Elegy for Killmonger With My Own Pain Entering Frame – Michigan Quarterly Review

Elegy for Killmonger With My Own Pain Entering Frame

“Elegy for Killmonger With My Own Pain Entering Frame,” by Cortney Lamar Charleston, appeared in the Winter 2019 Issue of MQR.

Bury me in the ocean with my ancestors that jumped from the ships because they knew death was better than bondage— yeah,

I heard about what you said, but nah. We both know I, the African lost in America, had to come and claim your body. And to level with you, homie, when I got word, no shock shot through me like the lightning of revelation. I figured it was always going to end this way for you, bruh; the child of pain is obviously pain as well, couldn’t dream of being anything more than its sorry daddy was.

Yo… my bad, E: I’m still really sorry about your pops.
He seemed—to me, even as a shorty—to be a solid man: present, principled, dignified, almost like royalty dipped in black paint.

Part of me thinks he’d have made a decent king if a king was something to believe in, which I don’t believe it is, I mean, just look at what kings did to the block, to the world. Hell, look
at what the idea of a throne did to you, your entire body printed with the braille of insatiable ego and ambition; and rage, too— what morphs us men like steroids do, turns the darkest of us,
the me’s and the you’s, into atom bombs without detonation clocks erasing anybody within range of our hands or their hired guns.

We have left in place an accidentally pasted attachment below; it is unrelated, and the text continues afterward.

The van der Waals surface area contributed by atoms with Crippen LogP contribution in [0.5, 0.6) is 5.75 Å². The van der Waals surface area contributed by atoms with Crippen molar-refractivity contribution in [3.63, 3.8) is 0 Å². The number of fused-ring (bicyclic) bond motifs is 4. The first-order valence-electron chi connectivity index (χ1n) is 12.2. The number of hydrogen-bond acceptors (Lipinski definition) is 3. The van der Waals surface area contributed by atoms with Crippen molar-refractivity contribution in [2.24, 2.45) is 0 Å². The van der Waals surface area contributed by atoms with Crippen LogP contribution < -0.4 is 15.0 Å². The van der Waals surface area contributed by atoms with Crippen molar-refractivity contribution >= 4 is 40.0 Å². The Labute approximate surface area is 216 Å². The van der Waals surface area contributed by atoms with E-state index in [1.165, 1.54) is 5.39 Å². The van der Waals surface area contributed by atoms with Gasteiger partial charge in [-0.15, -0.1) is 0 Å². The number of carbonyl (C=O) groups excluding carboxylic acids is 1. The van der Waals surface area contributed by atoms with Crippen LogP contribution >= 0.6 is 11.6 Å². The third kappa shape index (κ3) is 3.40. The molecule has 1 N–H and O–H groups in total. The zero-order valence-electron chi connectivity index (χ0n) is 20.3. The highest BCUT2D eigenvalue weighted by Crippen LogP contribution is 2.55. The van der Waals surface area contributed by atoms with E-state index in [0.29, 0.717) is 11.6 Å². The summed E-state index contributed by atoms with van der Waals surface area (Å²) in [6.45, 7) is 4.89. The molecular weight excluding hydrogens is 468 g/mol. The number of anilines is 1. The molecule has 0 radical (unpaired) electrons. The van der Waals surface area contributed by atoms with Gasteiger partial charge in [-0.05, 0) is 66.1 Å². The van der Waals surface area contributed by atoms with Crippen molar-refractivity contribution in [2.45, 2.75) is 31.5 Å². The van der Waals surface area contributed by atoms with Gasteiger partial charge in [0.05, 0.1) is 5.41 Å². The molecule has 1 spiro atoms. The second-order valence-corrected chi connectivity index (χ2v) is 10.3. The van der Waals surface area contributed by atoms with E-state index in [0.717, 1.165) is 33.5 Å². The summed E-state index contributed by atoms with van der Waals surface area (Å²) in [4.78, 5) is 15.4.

At some point I feel we start losing track of whether the supremacy does this to us or we do it to ourselves, but I’ve thought on it a bit, and I’ve come to believe the truth has two faces: the one we hate and the one we hate. I wonder which face flashed before your eyes with the last kick of the war drum; if there’s a God for gutter-folk, hopefully, it was hers you saw—homegirl, forever down for you, ride or die, loved the mess out of you, I thought.               Hoped.

I said before I wasn’t surprised, but that was only true until I saw her body wasn’t here laying next to yours, y’all curled up together in power like quotation marks. I don’t know if she got out or got in the middle of it, but I had a soft spot for her standing by yo buckwild ass even when you was on some absolute bull, when you should’ve behaved like you’d read a damn book in your life, and I know you read many ’cause I caught you once in second grade and clowned you all the way to MIT. My favorite book coming up was The Autobiography of Malcolm X ’cause it was supposed to be, you know? The half I finished, anyway. Remember that, homie?

Is that too far back? I can’t even recall when we last spoke, honestly. Maybe I’ve been dead too long myself, but I believe it’s been just long enough for me to forgive you for it, enough to swoop you, take you to the other side of the sun where we can ball pick-up like that’s all life is, like it used to be when we were misspelled boyz.

Purchase MQR 57:5 or consider a one-year subscription. This poem appeared in the Winter 2019 Issue of MQR.

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